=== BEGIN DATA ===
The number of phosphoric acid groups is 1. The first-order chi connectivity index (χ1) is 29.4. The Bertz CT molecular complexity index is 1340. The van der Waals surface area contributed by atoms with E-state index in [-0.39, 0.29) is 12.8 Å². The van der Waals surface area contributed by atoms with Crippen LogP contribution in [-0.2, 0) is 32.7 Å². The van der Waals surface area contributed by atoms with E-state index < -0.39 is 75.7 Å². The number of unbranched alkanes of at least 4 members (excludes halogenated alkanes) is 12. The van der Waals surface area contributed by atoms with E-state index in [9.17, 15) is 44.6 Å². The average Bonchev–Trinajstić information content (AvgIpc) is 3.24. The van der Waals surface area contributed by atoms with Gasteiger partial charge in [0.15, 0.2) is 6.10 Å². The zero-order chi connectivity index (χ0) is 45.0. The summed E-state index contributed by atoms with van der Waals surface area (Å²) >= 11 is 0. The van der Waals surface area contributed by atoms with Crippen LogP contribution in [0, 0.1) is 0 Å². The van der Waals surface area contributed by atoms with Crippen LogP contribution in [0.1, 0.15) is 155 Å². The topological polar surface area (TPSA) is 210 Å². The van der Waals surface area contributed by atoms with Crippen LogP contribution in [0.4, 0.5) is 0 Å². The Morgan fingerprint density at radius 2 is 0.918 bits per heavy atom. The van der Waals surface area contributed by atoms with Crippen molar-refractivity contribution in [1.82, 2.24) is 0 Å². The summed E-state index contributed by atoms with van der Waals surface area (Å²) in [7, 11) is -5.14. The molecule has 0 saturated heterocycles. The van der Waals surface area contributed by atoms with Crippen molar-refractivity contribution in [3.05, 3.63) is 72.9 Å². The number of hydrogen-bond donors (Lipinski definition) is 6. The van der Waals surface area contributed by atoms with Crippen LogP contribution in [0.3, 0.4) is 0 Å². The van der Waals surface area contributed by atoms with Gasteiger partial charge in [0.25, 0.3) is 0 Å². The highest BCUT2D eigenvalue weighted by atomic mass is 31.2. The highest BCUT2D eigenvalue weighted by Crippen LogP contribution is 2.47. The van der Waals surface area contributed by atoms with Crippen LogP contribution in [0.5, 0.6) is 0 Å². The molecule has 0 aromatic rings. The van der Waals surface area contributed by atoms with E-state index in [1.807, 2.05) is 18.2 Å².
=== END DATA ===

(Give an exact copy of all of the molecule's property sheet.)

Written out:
The number of phosphoric acid groups is 1. The first-order chi connectivity index (χ1) is 29.4. The Bertz CT molecular complexity index is 1340. The van der Waals surface area contributed by atoms with E-state index in [-0.39, 0.29) is 12.8 Å². The van der Waals surface area contributed by atoms with Crippen LogP contribution in [-0.2, 0) is 32.7 Å². The van der Waals surface area contributed by atoms with E-state index < -0.39 is 75.7 Å². The number of unbranched alkanes of at least 4 members (excludes halogenated alkanes) is 12. The van der Waals surface area contributed by atoms with E-state index in [9.17, 15) is 44.6 Å². The average Bonchev–Trinajstić information content (AvgIpc) is 3.24. The van der Waals surface area contributed by atoms with Gasteiger partial charge in [0.15, 0.2) is 6.10 Å². The zero-order chi connectivity index (χ0) is 45.0. The summed E-state index contributed by atoms with van der Waals surface area (Å²) >= 11 is 0. The van der Waals surface area contributed by atoms with Crippen LogP contribution in [0, 0.1) is 0 Å². The van der Waals surface area contributed by atoms with Crippen LogP contribution in [0.1, 0.15) is 155 Å². The topological polar surface area (TPSA) is 210 Å². The van der Waals surface area contributed by atoms with Crippen LogP contribution in [0.4, 0.5) is 0 Å². The Morgan fingerprint density at radius 2 is 0.918 bits per heavy atom. The van der Waals surface area contributed by atoms with Crippen molar-refractivity contribution in [1.82, 2.24) is 0 Å². The summed E-state index contributed by atoms with van der Waals surface area (Å²) in [7, 11) is -5.14. The molecule has 0 saturated heterocycles. The van der Waals surface area contributed by atoms with Crippen molar-refractivity contribution in [3.05, 3.63) is 72.9 Å². The number of hydrogen-bond donors (Lipinski definition) is 6. The van der Waals surface area contributed by atoms with Crippen LogP contribution in [0.3, 0.4) is 0 Å². The van der Waals surface area contributed by atoms with Gasteiger partial charge in [0.25, 0.3) is 0 Å². The highest BCUT2D eigenvalue weighted by atomic mass is 31.2. The highest BCUT2D eigenvalue weighted by Crippen LogP contribution is 2.47. The van der Waals surface area contributed by atoms with Crippen LogP contribution in [0.5, 0.6) is 0 Å². The molecule has 0 aromatic rings. The van der Waals surface area contributed by atoms with E-state index in [1.807, 2.05) is 18.2 Å².